Archives for August 2013

Kylie Whiteside

Hell or High Water Rodeo

The aftermath of the floods that recently affected High River, Calgary, Millarville, Eden Valley and many more places, has left many with nothing. Loved ones were lost; there are no homes, no cars, no personal memorabilia, no jobs. Nothing. Those affected are slowly trying to piece their lives and community back together, and ongoing help is still needed.

High River, Alberta is the one area that was hit the hardest by the ravaging flood. There have been plenty of volunteers, but this disaster and the devastation that goes along with it, is going to take a lot of time and dollars to restore back to habitable.
Plenty of fundraising and benefits have taken place, but yet- There is one more that can really help out.

Rod MacBeth, a rodeo announcer, has big plans. He has created the Hell or High Water Rodeo, to benefit flood victims of Alberta. On September 21st and 22nd, commencing at 1:00 p.m., the rodeo is a two-day, family fun benefit, that will feature some of the best cowboys and cowgirls in the world.

A typical day at the office for rodeo announcer, Rod MacBeth.

One of the highlights of the two-day event is the Team Roping Jackpot hosted the morning of the 21st, for 30 teams of those that were affected by the flood.

When I asked Rod how he chose his competitors, he replied, “I really want to have competitors that have paid their dues. Ones that have worked hard and made a name for themselves. I also want the fans to be able to watch a great rodeo, and have a good feeling when they leave. They may forget what you said, but they will always remember how you made them feel.”

Amongst Rod are many others that are involved.

“Once I got this whole thing started, I realized, I am going to need help, and lots of it. I have a great crew of people that are working alongside me, and things are moving along.”

Some of those people include, Viktor Grant & Ryan Johns (Rodeo Committee), Jack Vanstane & Denice Hansen (Sponsorship Committee), Peggy Sue Moffat & Annalise Blishen (Production Managers), Tayla Frazer (Social Media), Anna Melnick (Media), Josh Traptow (Volunteers)

I’ll be there too, competing in the barrel racing event.

Oh, and we’re proud to announce, Katy Lucas, chosen as one of Western Horse Review’s Top 25 Under 25 this year, will be sharing the announcing duties with Rod.

Also, special thanks to Kesler Rodeo and Maynerd Bird for providing the stock for the rodeo.

For more information on the Hell or High Water Rodeo, you can visit their website, like them on Facebook, or follow their Twitter feed. So put those dates on your calendar, do a good deed, and come out to support!

To Run. Or, Not to Run.

There’s earnings, standings and pride at risk. Is it worth the risk?

We have all shown up to a jackpot or rodeo when the ground conditions have been less than ideal. Whether it be due to Mother Nature, or simply, just not safe. We watch girls go out and “safety up”, while others go for it.

How do we know what we should do, and what is at risk?

There is ground that can handle copious amounts of rain and still be safe, yet subconsciously in the back of our minds we are thinking, “What if?”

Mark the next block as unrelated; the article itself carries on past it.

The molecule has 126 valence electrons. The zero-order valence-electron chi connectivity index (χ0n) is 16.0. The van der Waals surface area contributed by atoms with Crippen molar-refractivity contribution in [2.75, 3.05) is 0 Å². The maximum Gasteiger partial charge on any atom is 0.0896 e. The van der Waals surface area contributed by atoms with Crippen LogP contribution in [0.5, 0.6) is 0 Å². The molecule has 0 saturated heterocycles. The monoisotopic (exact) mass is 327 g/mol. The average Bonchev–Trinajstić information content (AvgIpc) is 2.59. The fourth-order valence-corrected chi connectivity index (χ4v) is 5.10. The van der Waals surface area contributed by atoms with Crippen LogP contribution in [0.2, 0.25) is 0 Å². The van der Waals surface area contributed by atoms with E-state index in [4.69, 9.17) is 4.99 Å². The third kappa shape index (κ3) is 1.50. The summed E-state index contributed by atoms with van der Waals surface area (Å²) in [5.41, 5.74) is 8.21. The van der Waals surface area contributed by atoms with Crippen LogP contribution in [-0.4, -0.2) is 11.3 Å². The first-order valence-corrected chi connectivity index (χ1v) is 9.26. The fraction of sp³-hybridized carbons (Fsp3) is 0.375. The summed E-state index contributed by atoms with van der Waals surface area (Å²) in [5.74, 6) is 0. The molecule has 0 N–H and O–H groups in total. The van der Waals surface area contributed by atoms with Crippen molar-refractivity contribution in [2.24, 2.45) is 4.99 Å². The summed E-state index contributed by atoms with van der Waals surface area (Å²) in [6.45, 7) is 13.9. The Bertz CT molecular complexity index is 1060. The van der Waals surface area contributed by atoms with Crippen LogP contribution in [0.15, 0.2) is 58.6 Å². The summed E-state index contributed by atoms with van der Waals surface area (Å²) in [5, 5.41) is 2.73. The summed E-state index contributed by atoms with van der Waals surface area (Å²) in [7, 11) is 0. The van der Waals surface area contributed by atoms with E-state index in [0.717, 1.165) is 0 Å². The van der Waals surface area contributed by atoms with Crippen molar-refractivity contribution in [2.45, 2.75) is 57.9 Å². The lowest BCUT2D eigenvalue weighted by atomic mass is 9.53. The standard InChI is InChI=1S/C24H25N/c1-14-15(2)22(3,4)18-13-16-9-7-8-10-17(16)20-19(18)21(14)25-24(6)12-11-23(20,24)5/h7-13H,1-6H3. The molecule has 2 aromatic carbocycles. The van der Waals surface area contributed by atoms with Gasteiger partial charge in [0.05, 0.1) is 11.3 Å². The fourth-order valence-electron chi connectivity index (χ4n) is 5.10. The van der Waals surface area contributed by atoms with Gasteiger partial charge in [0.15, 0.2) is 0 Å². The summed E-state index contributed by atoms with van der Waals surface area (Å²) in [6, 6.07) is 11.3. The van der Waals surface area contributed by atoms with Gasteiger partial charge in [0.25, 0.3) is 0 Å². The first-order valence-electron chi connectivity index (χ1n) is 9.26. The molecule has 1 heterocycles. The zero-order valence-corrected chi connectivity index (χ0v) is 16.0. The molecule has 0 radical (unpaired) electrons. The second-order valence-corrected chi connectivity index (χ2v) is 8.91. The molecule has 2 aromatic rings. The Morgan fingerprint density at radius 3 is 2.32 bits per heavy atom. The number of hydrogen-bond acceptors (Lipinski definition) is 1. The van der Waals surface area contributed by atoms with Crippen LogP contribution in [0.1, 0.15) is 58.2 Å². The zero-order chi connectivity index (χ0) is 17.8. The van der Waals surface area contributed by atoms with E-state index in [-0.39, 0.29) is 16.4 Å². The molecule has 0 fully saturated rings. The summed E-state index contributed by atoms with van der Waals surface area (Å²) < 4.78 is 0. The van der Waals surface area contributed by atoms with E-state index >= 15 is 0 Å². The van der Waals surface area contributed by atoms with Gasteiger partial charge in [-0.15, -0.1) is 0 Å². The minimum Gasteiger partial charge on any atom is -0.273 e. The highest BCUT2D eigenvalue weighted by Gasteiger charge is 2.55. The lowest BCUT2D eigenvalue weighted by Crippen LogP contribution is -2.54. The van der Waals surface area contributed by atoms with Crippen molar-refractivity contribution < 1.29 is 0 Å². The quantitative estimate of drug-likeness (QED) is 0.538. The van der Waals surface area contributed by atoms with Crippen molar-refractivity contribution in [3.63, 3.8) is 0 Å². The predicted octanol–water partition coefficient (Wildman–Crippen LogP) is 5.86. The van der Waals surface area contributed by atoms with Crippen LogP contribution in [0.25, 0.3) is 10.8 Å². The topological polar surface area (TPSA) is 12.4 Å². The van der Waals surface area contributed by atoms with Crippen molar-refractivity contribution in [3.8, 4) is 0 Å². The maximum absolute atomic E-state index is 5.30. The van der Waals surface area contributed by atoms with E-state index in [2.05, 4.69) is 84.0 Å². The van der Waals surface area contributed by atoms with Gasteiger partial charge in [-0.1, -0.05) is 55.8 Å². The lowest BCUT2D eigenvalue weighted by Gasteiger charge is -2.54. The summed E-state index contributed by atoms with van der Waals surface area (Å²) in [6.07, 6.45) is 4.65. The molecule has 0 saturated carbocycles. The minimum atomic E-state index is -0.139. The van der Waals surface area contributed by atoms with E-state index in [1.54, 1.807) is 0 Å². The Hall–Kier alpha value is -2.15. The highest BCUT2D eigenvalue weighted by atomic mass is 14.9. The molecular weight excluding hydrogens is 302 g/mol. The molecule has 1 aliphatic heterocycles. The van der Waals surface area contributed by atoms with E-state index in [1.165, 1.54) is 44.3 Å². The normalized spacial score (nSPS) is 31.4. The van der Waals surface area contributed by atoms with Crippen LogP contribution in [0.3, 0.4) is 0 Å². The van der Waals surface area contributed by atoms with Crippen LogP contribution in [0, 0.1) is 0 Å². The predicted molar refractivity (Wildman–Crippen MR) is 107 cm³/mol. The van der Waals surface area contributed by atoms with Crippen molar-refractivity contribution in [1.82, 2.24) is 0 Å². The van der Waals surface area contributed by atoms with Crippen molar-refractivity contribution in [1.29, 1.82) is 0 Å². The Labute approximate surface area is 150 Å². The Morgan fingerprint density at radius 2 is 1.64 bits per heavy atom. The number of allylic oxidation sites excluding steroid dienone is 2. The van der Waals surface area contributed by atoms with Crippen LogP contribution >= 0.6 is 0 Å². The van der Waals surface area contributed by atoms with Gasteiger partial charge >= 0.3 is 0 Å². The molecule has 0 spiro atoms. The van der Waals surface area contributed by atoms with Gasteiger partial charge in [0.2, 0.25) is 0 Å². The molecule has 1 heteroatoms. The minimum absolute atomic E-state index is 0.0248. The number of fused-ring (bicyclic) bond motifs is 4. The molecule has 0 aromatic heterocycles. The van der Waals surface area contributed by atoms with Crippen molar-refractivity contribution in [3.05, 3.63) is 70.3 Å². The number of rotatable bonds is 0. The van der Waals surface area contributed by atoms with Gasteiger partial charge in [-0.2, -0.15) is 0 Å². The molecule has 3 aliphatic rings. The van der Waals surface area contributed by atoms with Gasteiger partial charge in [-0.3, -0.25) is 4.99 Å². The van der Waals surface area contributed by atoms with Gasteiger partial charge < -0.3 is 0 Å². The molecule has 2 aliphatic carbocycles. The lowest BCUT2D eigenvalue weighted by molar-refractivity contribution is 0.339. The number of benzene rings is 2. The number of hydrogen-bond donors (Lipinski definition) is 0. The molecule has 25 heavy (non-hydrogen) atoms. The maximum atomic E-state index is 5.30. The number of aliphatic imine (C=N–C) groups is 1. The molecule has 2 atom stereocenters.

There are some horses that can handle those sorts of conditions, still we need to ask ourselves, is it worth it to put our horses, and ourselves at risk for one run? Depending what is at stake for the winning run, we always need to think of the longevity of ourselves and our horses.

When I was competing at the Calgary Stampede one year, it poured right before the performance on Day 4. Go figure. I was right on the bubble for qualifying for the Sunday Showdown, and needed to do something. Luckily, I was not the first one out to test the ground. I sat back and watched a few girls go, some were too safe, and some went for it, and ended up slipping, or cruising on by the barrels because their horses had nothing to get a hold of.

In my mind, I was scared.

I love my horse.

Running in the mud places you and your horse at risk.

Right before I ran, I had a memory of a couple years prior, where I was fortunate enough to get a great piece of advice from a great Canadian champion barrel racer and futurity trainer. She told me, “Sometimes you just need to sacrifice a run. It doesn’t matter where you are, and what is up for grabs. Just slow it down, and make a confidence run.”

I know Captain can run. I knew if I really controlled that first barrel, he could get a feel for the ground. My goal was to be safe in the turns, and really push him in between. In the mud, that is where you can make up your time. And it worked! We were safe, clean, and qualified for the Sunday Showdown. And what an experience!

So when conditions are less than ideal, if you are unsure, remember that piece of advice that was offered to me at one time, and in the long run, it will pay off.

New Barrel Patch Blogger

Western Horse Review welcomes two-time CFR Qualifier Kendra Edey to our online crew. Stay in touch as Edey takes us with her down the rodeo road.

Longview, Alberta cowgirl, Kendra Edey.

My love for life surrounds horses, barrel racing, and the natural beauty of nature that is in this world. Living countless hours in the saddle and on the rodeo trail, I am truly grateful for the experiences and success I have had along the way. I have been lucky enough to raise and train all of my own horses, from my father-in-laws breeding program (Stampede Ranch Performance Horses), and have them take me to the top (Canadian Finals Rodeo, Calgary Stampede, Houston Super Series Rodeo, San Antonio, and much more). I have seen much and met many interesting people along my travels, in which I would love to share with you in my writings. Feel free to follow my blog in the Western Horse Review – The Barrel Patch and like, share or comment with your thoughts and opinions!

Thank you for reading and good luck to everyone in their travels!

~ Kendra Edey